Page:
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THE DEVIL ITSELF

by Devin Thorpe about a year ago in fiction
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THEORY OF THE CASE - CHAPTER TWO

"I haven't a clue what you're talking about, doctor. Now I think it's about time you left. I'd tuck that journal away, before you do something you end up regretting. I'll see you out," the Warden said, standing immediately from his desk and motioning toward the door politely.

He walked to the door alone. Dr. Dorian Vinnit remained seated, staring up at him blankly. "I'm afraid that isn't how this is going to work, Warden Miles, so I suggest you take your seat and listen to me," Vinnit replied, his gaze colder than frost on glass.

Warden Miles didn't know what to think of the situation at first. Sure, he was used to psychiatrists having unbearable egos derived from the wealth of knowledge they thought they possessed. But none had ever openly defied him to his face like this. But here sat a man who genuinely hadn't a shit to give for the chain of command or the power the Warden held over him.

"Excuse me?" Miles snapped, the two words being the only two words that came to mind. He was dumbfounded.

"You seem to not understand the state of things, Warden Miles," Dr. Vinnit replied, his tone talking down to him as if he were a child. "So I'm going to explain this to you real slow-like so you get it. Dr. Jagen possessed one of the most impressive minds psychology has seen in the 21st century. The man rehabilitated Urvine Taylor, a brown-level serial killer mind you, back to white. Brown is the second highest ranking color on the spectrum, Warden Miles. They're referred to as Parasites in our field. They leech off society, doing only what benefits them. Most of the time they are sociopaths and psychopaths doing whatever it is they see fit. Manipulating the system, walking around with fish hooks in the corner of their mouths, putting on a good show for normal people like me and you.

"But this," Vinnit says, shaking the black journal in his hand firmly, his anger rising every second it remained in plain view. "Do you have any idea what this means? There have only been six documented cases of a designated black journal in the entire history of Vayben's Theory! And you have the balls to look me in the eyes right now and tell me you haven't a clue what I'm talking about? If word of this gets out Warden Miles, you will have a hell-of-a-lot more than a lawsuit waiting on your doorstep. Now sit down. Right now," Dr. Vinnit snapped.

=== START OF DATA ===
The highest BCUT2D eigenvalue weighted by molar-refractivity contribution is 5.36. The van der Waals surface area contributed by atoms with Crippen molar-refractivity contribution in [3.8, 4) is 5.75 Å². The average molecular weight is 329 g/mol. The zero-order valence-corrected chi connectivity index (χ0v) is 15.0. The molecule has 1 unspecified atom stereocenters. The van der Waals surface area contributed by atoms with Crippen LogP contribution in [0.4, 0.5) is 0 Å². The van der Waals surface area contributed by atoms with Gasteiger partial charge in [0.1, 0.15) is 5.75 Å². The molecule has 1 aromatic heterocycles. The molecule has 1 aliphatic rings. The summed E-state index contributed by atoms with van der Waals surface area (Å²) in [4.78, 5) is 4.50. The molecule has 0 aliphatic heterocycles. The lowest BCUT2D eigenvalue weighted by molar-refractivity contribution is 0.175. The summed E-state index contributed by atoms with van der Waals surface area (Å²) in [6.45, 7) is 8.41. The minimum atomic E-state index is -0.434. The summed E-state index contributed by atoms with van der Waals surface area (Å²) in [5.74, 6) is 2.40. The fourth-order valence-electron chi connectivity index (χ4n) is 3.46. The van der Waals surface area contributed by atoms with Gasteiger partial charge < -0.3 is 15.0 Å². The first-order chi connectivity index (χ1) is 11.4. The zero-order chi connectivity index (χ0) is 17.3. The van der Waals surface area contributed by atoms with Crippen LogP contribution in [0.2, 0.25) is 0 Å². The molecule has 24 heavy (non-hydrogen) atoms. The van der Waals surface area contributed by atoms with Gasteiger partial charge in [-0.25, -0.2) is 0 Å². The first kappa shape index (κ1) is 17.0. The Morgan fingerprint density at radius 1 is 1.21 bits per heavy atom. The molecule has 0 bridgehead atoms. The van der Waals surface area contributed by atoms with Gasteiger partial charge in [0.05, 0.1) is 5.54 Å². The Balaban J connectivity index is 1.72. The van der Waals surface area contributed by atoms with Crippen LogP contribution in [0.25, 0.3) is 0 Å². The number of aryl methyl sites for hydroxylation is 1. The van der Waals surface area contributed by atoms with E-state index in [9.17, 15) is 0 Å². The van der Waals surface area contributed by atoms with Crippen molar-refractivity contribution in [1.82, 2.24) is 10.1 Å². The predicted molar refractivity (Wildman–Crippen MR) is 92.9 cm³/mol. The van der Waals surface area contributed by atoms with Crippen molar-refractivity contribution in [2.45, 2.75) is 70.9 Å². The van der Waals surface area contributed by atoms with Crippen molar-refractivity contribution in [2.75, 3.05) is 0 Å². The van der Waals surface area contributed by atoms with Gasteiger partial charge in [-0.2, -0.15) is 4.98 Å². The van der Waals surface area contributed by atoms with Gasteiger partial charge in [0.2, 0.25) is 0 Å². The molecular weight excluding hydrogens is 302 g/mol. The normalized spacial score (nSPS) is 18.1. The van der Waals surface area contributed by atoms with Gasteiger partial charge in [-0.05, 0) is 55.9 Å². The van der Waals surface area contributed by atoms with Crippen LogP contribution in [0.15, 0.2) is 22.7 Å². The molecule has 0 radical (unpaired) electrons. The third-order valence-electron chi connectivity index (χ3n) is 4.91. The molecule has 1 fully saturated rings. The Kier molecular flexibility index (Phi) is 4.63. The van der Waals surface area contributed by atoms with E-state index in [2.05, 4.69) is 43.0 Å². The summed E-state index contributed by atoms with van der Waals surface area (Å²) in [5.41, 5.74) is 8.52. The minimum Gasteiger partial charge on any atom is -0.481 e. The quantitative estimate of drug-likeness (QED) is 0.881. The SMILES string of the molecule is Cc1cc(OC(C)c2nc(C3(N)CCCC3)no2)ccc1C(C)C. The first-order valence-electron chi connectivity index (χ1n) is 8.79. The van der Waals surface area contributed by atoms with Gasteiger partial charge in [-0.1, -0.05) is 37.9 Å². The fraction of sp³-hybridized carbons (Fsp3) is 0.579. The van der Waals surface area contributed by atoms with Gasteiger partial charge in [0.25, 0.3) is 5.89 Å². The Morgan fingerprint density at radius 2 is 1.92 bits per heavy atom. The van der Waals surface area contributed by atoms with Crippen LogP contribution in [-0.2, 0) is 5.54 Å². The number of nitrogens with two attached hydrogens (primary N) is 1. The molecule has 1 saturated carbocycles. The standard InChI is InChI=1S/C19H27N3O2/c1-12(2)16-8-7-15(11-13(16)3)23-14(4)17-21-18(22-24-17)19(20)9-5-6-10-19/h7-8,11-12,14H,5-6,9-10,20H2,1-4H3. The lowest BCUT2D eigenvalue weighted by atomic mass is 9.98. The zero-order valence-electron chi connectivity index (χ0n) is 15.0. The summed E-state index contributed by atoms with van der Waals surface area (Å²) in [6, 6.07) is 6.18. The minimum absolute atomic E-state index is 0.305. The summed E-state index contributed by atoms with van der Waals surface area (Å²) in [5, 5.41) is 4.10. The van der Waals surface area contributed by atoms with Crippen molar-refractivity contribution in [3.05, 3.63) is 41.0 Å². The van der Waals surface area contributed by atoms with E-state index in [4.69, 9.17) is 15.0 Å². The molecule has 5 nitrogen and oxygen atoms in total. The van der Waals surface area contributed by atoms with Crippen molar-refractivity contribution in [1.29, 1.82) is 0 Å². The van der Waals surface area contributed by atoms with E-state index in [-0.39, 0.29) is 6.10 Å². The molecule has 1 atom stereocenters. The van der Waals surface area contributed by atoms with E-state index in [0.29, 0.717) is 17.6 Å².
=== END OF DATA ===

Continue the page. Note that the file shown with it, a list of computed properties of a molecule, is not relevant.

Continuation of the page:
The doctor's face was menacing, and after seeing that he wouldn't concede Warden Miles smoothed out out his pants and walked back to reclaim his seat. A decisive battle over control of the conversation lost to a subordinate employee.

"That's what all this is, Dr. Vinnit," Warden Miles countered. "The current lawsuit? It's from Dr. Jagen's family concerning the manner of his death. They're claiming negligence. I am forbidden by law to discuss the manner of the patient—"

"Like hell you are!" Vinnit scoffed. "You must not have any idea what the hell this means! Has Dr. Jagen told you what we call people diagnosed with the color black?"

Warden Miles sighed heavily, then rubbed his temples. It's as if he'd sat through this conversation a dozen times before. A dozen times before, but with Dr. Jagen seated across the table ranting at him instead of Dorian Vinnit. "Those declared morally irredeemable are called—"

"The Desolate," Warden Miles said, cutting off Dr. Vinnit before he had the chance to build steam in his rant.

"How about you let me tell you the current state of things, Dr. Vinnit, before you go and make yourself look an even greater ass than you currently do." The Warden sunk back in his seat, crossed his leg and lifted a single eyebrow at the doctor. It was a shift in expression that managed to add several IQ points to his demeanor in the blink of an eye.

Dr. Vinnit reluctantly gestured for him to proceed.